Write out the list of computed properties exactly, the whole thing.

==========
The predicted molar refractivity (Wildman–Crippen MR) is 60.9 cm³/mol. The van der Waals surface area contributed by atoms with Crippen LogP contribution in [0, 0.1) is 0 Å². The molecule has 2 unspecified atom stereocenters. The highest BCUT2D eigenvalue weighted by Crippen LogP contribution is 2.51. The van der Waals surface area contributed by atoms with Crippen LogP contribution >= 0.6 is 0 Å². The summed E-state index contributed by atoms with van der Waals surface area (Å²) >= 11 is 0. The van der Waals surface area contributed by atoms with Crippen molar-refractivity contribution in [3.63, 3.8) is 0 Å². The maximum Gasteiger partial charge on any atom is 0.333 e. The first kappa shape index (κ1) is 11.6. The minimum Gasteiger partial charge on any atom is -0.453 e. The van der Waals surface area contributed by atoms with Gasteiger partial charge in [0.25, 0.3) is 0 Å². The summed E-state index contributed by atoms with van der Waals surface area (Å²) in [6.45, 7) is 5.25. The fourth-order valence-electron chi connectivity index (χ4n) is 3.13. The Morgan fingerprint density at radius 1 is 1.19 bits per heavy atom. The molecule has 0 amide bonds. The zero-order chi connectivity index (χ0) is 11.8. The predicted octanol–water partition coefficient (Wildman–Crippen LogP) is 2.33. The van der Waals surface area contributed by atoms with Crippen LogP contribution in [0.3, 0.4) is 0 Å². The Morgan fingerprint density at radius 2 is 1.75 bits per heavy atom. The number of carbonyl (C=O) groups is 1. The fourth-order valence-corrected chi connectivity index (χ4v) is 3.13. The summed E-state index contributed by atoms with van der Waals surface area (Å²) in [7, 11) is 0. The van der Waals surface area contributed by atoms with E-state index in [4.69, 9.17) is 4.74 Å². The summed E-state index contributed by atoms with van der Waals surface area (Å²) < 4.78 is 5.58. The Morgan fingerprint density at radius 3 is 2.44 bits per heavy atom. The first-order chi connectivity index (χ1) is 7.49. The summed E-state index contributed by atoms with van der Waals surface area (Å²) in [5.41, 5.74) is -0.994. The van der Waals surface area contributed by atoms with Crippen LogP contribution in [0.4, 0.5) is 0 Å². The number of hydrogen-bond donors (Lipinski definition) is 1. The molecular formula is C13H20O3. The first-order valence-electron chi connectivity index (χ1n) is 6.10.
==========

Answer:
The predicted molar refractivity (Wildman–Crippen MR) is 60.9 cm³/mol. The van der Waals surface area contributed by atoms with Crippen LogP contribution in [0, 0.1) is 0 Å². The molecule has 2 unspecified atom stereocenters. The highest BCUT2D eigenvalue weighted by Crippen LogP contribution is 2.51. The van der Waals surface area contributed by atoms with Crippen LogP contribution >= 0.6 is 0 Å². The summed E-state index contributed by atoms with van der Waals surface area (Å²) >= 11 is 0. The van der Waals surface area contributed by atoms with Crippen molar-refractivity contribution in [3.63, 3.8) is 0 Å². The maximum Gasteiger partial charge on any atom is 0.333 e. The first kappa shape index (κ1) is 11.6. The minimum Gasteiger partial charge on any atom is -0.453 e. The van der Waals surface area contributed by atoms with Gasteiger partial charge in [0.25, 0.3) is 0 Å². The summed E-state index contributed by atoms with van der Waals surface area (Å²) in [6.45, 7) is 5.25. The fourth-order valence-electron chi connectivity index (χ4n) is 3.13. The Morgan fingerprint density at radius 1 is 1.19 bits per heavy atom. The molecule has 0 amide bonds. The zero-order chi connectivity index (χ0) is 11.8. The predicted octanol–water partition coefficient (Wildman–Crippen LogP) is 2.33. The van der Waals surface area contributed by atoms with Crippen LogP contribution in [0.3, 0.4) is 0 Å². The Morgan fingerprint density at radius 2 is 1.75 bits per heavy atom. The number of carbonyl (C=O) groups is 1. The fourth-order valence-corrected chi connectivity index (χ4v) is 3.13. The summed E-state index contributed by atoms with van der Waals surface area (Å²) in [7, 11) is 0. The van der Waals surface area contributed by atoms with E-state index in [4.69, 9.17) is 4.74 Å². The summed E-state index contributed by atoms with van der Waals surface area (Å²) < 4.78 is 5.58. The Morgan fingerprint density at radius 3 is 2.44 bits per heavy atom. The first-order chi connectivity index (χ1) is 7.49. The summed E-state index contributed by atoms with van der Waals surface area (Å²) in [5.41, 5.74) is -0.994. The van der Waals surface area contributed by atoms with Crippen LogP contribution in [0.4, 0.5) is 0 Å². The number of hydrogen-bond donors (Lipinski definition) is 1. The molecular formula is C13H20O3. The first-order valence-electron chi connectivity index (χ1n) is 6.10.